When we do the same sorts of magickal spells again and again, in the same style and with the same techniques we always use, it's easy to fall into a comfortable groove and stay there, no longer progressing, no longer moving forward along the magickal path. If you want to avoid this trap and guarantee that your magickal journey stays fresh and exciting, seeking out new ideas and new challenges is imperative. Luckily, there's a whole world of magick out there with which to fuel the fire. People around the globe practice magick, and it's been that way for thousands of years. By incorporating into your own practice some of the time-honored magickal techniques and traditions from the world's diverse cultures, you're able to tap in to a wealth of built-up power and potential that can be used to expand your practice while enriching your rituals and making your spellwork more effective. Knowing how to mesh the old with the new can be tricky, though, and mixing elements from different cultures can be contradictory and a bit diluted if you're not sure what you're doing or why you're doing it. I wrote A Witch's World of Magick: Expanding your Practice with Techniques and Traditions from Diverse Cultures to provide eclectic practitioners with information and ideas that make it possible, easy, and effective to incorporate magickal methods from around the world into a unique, individualized modern practice.
One idea I share in the book is to look to the principles and theories underlying various magickal techniques. In doing so, common themes and similar elements become apparent, which enables the spellcaster to better understand the requirements for each magickal operation, exactly what is going on behind the scenes that actually causes the spell to work. By comparing and contrasting different magickal methods for achieving similar goals, and examining how similar magickal techniques have been applied towards achieving different goals, you can get down to the heart of the magick, discerning through your own powers of reasoning and observation the "active ingredients" in a wide variety of spellcasting procedures around the world. This gives the practitioner a firm foundation for building their own effective magickal operations from the ground up. If you know what's required for various types of magick, and you know a ton of different ways to go about carrying out those requirements, you'll always have options for powerful spellcasting no matter what the need, where you are, or what, if anything, you happen to have on hand. In result, your practice will likely be more varied, more versatile, and more effective.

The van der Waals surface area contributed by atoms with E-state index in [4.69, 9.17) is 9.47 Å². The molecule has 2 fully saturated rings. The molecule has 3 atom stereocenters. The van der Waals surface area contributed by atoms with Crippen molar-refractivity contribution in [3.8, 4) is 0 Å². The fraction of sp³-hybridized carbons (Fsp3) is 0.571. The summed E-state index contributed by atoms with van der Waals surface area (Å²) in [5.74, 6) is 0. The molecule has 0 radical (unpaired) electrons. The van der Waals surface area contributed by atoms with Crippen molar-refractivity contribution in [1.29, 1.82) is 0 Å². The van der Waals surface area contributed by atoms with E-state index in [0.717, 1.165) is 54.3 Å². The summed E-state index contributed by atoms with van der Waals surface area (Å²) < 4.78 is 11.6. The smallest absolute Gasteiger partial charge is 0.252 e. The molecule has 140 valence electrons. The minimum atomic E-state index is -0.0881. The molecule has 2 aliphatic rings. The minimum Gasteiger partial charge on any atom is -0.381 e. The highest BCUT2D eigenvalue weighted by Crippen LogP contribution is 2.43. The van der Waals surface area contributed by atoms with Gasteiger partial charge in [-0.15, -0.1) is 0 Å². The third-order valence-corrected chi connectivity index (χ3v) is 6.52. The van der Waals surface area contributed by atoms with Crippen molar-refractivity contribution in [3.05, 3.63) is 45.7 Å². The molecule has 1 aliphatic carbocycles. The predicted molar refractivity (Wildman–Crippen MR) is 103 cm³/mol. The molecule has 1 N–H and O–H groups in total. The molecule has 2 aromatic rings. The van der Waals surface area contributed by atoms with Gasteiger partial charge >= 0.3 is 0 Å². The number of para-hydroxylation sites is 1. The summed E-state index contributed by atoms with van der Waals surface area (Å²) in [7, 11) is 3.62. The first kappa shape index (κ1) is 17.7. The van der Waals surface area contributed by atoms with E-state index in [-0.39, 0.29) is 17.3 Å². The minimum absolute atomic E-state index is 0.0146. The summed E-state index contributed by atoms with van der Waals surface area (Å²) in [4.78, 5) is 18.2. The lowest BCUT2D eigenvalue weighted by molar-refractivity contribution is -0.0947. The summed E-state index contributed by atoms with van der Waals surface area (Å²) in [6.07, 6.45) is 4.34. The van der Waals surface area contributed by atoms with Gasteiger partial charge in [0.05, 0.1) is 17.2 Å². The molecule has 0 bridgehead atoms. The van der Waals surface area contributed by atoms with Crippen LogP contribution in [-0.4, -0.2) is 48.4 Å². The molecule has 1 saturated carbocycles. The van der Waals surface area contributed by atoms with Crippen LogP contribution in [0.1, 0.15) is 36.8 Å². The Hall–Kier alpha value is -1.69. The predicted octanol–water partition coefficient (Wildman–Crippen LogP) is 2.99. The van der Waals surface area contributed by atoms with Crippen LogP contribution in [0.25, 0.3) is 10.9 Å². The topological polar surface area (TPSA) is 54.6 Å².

Consider, for example, that you have a desire to cast a love spell to attract more romance to your life. You might, like magick workers in Malay, use a lime to symbolize the desired lover's heart. The lime is hung up with seven different colors of thread, then pierced through with seven midribs from a coconut palm that have been anointed with jasmine oil. The process is repeated for three nights in a row beginning on a Monday, then a break on Thursday before one final round of the spellworking on Friday. You might, like the ancient Greeks, craft a clay figure to symbolize the desired lover, piercing the figure with thirteen copper needles as intentions are stated. You might not have any clay or limes or coconut palms or copper needles, but you still want to place your bet on a traditional, tried-and-true practice. By being familiar with different methods, we can discern the core elements that make various magickal operations work, then find our own best ways of carrying those out. In this example, for instance, we might observe that both the Malay formula and the Greek formula involve an object to symbolize the desired lover, or the heart of the lover, and that both methods also incorporate an act of puncturing—the Malay puncture the lime-made-lover's heart with jasmine-anointed coconut midribs, the coconut and jasmine both associated with love, while the Greeks puncture their mock clay lover with copper needles, the copper being associated with Aphrodite, a goddess of love. You might not have the same materials available, but you can work a contemporary, customized, and equally effective spell using the same time-honored magickal principles observable in both of the above methods.